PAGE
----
Belfast Telegraph

Kingsmill survivor’s words should stop us sinking further into sectarian bog

By Alf McCreary

Last Sunday morning, the Dublin broadcaster Miriam O'Callaghan interviewed Alan Black, the sole Kingsmill survivor, on RTE Radio.

It was one of the most searing interviews I have heard, and on a par with that of the late Gordon Wilson, who talked so movingly about his daughter Marie holding his hand under the rubble of the Enniskillen bomb, shortly before she died.

Alan is also an outstanding communicator who can describe the horrors of violence in detail and with deep humanity in the midst of evil.

He also has a special gift, like Gordon Wilson, of momentarily stopping us in our tracks and asking ourselves how did we get to the stage where so many of our people butchered so many innocent others?

This is the question which still hangs over us all, and it goes much deeper than the significant political fall-out from Barry McElduff's inane antics and belated, unconvincing apology.

Alan Black once again raised basic questions about pain, devastation, spilled blood and about how Protestants, Catholics and non-believers still treat each other.

This is also a deep theological question, even though the Presbyterians and the Methodists - to my knowledge - were the only main churches to comment on the community implications of the McElduff travesty.

In his disturbing interview, so full of raw pain, Alan said that although he had no time for organised religion, he believed in God and that he had prayed "for the boys" who were killed, and also for their families.

He also told how he went to Scotland for a period to try to find some peace.

On a short Christmas visit back home, he and his family stayed with his mother-in-law. One night there was a knock on the door, and there on the doorstep was Mrs Reavey, whose Catholic sons were shot and murdered on the eve of the Kingsmill massacre.

Mrs Reavey was bringing Christmas presents for Alan's children. This simple act of profound Christian goodwill spoke volumes.

Its symbolism would provide much material for sermons from clergy of all denominations, if only they had ears to hear.

Those who did not catch the Alan Black interview live can Google it, so there is no excuse in saying "I did not hear it". It is difficult to listen to, but we must not brush it under the carpet just because it makes very unpleasant listening.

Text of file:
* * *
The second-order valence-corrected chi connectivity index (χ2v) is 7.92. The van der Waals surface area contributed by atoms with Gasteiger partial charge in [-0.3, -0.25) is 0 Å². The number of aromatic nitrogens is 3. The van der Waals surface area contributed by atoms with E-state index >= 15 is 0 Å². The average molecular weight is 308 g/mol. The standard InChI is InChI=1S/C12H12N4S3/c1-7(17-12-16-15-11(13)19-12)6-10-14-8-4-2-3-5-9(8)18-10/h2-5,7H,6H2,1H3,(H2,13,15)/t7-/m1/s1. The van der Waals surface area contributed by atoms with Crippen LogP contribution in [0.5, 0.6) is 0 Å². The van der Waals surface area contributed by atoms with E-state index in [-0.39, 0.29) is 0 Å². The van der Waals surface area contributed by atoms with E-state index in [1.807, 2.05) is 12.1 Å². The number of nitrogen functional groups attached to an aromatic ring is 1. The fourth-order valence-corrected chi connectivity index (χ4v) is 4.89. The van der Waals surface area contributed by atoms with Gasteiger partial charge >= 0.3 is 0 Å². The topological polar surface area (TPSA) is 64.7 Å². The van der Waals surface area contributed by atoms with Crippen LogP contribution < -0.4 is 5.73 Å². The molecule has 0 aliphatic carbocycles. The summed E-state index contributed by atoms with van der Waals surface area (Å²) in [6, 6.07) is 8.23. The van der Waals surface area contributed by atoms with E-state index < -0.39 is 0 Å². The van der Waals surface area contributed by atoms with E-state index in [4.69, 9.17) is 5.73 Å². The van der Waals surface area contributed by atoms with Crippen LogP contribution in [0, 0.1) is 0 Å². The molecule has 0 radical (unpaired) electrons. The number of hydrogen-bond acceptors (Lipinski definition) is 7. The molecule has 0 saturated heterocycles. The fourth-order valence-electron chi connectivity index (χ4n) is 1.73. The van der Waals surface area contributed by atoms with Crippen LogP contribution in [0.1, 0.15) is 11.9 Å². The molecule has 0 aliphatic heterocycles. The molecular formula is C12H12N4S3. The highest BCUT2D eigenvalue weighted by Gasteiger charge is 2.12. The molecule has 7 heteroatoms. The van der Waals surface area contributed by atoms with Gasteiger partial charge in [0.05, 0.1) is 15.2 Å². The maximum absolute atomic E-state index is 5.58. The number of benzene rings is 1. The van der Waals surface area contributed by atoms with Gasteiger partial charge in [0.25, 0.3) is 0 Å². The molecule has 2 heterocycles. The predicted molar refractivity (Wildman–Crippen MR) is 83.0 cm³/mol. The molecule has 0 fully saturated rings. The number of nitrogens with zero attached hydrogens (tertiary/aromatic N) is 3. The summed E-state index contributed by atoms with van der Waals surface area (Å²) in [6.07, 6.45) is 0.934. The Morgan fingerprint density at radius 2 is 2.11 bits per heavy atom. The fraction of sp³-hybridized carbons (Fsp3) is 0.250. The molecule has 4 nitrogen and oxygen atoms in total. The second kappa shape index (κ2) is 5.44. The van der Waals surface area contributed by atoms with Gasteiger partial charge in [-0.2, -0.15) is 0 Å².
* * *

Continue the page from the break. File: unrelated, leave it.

In my earlier career, I wrote extensively in two books and in countless articles about the victims of violence, and it took such a toll on me over the long term that for a period I left daily journalism.

Nevertheless, I remember all those people, and I wince when I see new victims on television, because I know what they are going through, in much the same way that my long experience reporting from the Third World makes me wince all over again when I see more pained and dying children and adults from the developing world on television.

In particular, back home I will never forget Enniskillen, partly because of my respect for Gordon Wilson and his widow Joan and family.

Nor will I ever forget what happened in Kingsmill, partly because it so deeply affected my native village of Bessbrook, and because of my lifelong respect for Alan Black, and for my old schoolmate Walter Chapman, who died in the attack.

For one rare moment, Alan has pulled back the curtain to show the reality of sectarian violence in our midst.

He has made us all think, but as in the case of Gordon Wilson, time moves on and the harsh world of politics and violence takes over again.

The question facing all of us, including the politicians, the voters and the churches, is how to move on with dignity and humanity to forge a permanent peace.

Or will we once again grow weary and overlook the Gordon Wilsons and the Alan Blacks and others, and slowly sink even deeper into our suffocating sectarian bog of bloody-mindedness and 'No surrender'?

It is time that the alleged people-power campaigning against violence and political deadlock began to show some results.

Belfast Telegraph


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